I really, really want to like this show. It’s got quite a few things going for it that I actually do like, if I look at them in isolation. Unfortunately, none of those things are working that well together yet.
Tom Ellis continues to shine in the titular role. He’s absurdly good-looking and quite funny, with an excellent sense of both comedic and dramatic timing. It’s an interesting balancing act he’s got to maintain, trying to create Lucifer as both the jaded, misanthropic ex-Lord of Hell and a compellingly human character that the audience can care about. This second episode finds him managing this with mixed success. There’s an excellent opening scene where Lucifer takes down an unscrupulous street preacher, and there’s a scene where he’s learning more about Chloe’s history that is nice. But then there’s also stuff like his interaction with Trixie Decker, which only retreads ground that was already covered in the pilot and which wasn’t very funny then, either.
Lauren German does the best she can with the shoddy-to-fair material she’s granted as Detective Chloe Decker. If her interest in Lucifer was prurient, that might make more sense than what’s going on here. I could understand why a beautiful, hot-blooded woman would want to bang this guy, but Chloe’s desire to explain the inexplicable things she’s seen would be much more believable if Lucifer wasn’t literally telling her exactly what’s going on all the time. Frankly, it makes her seem a little slow, especially when combined with her apparent complete lack of professionalism or adherence to police procedures. Her best scene this episode actually comes at the end and has nothing to do with Lucifer or the case of the week. Instead, it’s when she decides that she’s going to tell her daughter about her teen movie past—only to find out that Trixie already knows. It’s a sweet moment, and a cute reminder that kids are often smarter and better than people give them credit for.
The dynamic I was most interested to see this week was also the biggest letdown. I love the idea of Lucifer having a therapist, but the episode didn’t spend much time on his sessions. Both of the scenes with Dr. Martin felt rushed and inconsequential, and neither of them added much to the story or Lucifer’s character arc (such as it is). Similarly dull are Lucifer’s relationships with Amenadiel, who is little more than a laconic wet blanket so far, and Mazikeen, who is still sadly under-baked while also being kind of weirdly invested in Lucifer’s being evil. It could be that the show is simply ramping up its more supernatural plots instead of just throwing us into them, but so far none of this stuff has really grabbed me.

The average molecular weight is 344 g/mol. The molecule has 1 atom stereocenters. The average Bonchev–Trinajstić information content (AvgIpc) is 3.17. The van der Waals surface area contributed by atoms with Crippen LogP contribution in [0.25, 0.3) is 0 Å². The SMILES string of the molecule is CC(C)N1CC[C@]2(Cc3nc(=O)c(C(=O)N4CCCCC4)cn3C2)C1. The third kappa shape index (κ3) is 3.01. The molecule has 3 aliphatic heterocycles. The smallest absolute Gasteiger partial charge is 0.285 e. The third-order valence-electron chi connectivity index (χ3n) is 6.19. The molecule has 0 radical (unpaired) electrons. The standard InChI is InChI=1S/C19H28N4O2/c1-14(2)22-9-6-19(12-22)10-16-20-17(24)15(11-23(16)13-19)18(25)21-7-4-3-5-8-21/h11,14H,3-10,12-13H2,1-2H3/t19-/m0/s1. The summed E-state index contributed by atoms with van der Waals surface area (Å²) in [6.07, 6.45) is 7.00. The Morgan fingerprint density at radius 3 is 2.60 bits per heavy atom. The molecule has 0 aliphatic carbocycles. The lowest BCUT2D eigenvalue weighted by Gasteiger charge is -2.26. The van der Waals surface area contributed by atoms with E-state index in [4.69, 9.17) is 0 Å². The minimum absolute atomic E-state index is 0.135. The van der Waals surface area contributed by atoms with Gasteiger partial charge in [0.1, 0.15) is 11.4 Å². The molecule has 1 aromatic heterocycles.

The biggest problem I have with the show so far is that it’s wildly entertaining, but not much else. It’s got slick production values, decent actors, a devilishly handsome lead, and good pacing, but there’s not a whole lot going on under the surface so far. It’s a concept that could lend itself well for exploring all kinds of interesting themes and ideas, but instead it wastes time joking about how big Lucifer’s dick is and leering about Chloe’s nude scene in a movie from fifteen years before the show even starts. The ending of this episode does hint at some deeper things going on, and it could be that we’re going to really get more substance going forward, but something needs to happen quick. As I said about the pilot, good looks and charm will only take this show so far. At some point it needs to have something to actually say.
- “King of Pain” is a little on the nose.
- Lucifer, to an apple: “Hello, old friend.”
- Lucifer, when he sees Chloe’s home: “Do you take bribes?”
- Chloe’s ex, Dan, was surprisingly decent this week. I like when exes are friendly with each other like this. It’s much more interesting to me than when they just hate each other.
- Trixie, about the dvd: “This isn’t even in HD.”